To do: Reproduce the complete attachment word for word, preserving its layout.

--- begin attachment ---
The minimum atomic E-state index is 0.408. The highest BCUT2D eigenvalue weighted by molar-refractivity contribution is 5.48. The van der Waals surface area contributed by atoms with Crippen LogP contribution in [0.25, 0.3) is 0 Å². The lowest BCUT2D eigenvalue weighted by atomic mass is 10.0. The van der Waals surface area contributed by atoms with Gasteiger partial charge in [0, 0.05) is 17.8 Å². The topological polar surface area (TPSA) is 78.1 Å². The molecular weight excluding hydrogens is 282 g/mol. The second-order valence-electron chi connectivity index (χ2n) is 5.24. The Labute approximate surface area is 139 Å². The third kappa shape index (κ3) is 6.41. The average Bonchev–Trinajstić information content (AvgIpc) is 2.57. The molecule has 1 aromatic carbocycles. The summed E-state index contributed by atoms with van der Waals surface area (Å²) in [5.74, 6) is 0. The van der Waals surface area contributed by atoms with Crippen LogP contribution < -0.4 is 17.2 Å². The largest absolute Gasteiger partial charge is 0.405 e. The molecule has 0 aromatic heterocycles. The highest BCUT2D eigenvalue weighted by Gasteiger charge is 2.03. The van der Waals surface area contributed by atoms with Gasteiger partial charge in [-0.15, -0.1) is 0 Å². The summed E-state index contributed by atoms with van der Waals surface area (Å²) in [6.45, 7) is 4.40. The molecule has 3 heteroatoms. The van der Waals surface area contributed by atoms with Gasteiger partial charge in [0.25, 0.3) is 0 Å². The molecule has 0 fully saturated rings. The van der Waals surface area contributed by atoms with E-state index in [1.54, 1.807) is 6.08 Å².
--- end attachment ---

The minimum atomic E-state index is 0.408. The highest BCUT2D eigenvalue weighted by molar-refractivity contribution is 5.48. The van der Waals surface area contributed by atoms with Crippen LogP contribution in [0.25, 0.3) is 0 Å². The lowest BCUT2D eigenvalue weighted by atomic mass is 10.0. The van der Waals surface area contributed by atoms with Gasteiger partial charge in [0, 0.05) is 17.8 Å². The topological polar surface area (TPSA) is 78.1 Å². The molecular weight excluding hydrogens is 282 g/mol. The second-order valence-electron chi connectivity index (χ2n) is 5.24. The Labute approximate surface area is 139 Å². The third kappa shape index (κ3) is 6.41. The average Bonchev–Trinajstić information content (AvgIpc) is 2.57. The molecule has 1 aromatic carbocycles. The summed E-state index contributed by atoms with van der Waals surface area (Å²) in [5.74, 6) is 0. The van der Waals surface area contributed by atoms with Crippen LogP contribution < -0.4 is 17.2 Å². The largest absolute Gasteiger partial charge is 0.405 e. The molecule has 0 aromatic heterocycles. The highest BCUT2D eigenvalue weighted by Gasteiger charge is 2.03. The van der Waals surface area contributed by atoms with Gasteiger partial charge in [-0.15, -0.1) is 0 Å². The summed E-state index contributed by atoms with van der Waals surface area (Å²) in [6.45, 7) is 4.40. The molecule has 3 heteroatoms. The van der Waals surface area contributed by atoms with Gasteiger partial charge in [0.25, 0.3) is 0 Å². The molecule has 0 fully saturated rings. The van der Waals surface area contributed by atoms with E-state index in [1.54, 1.807) is 6.08 Å².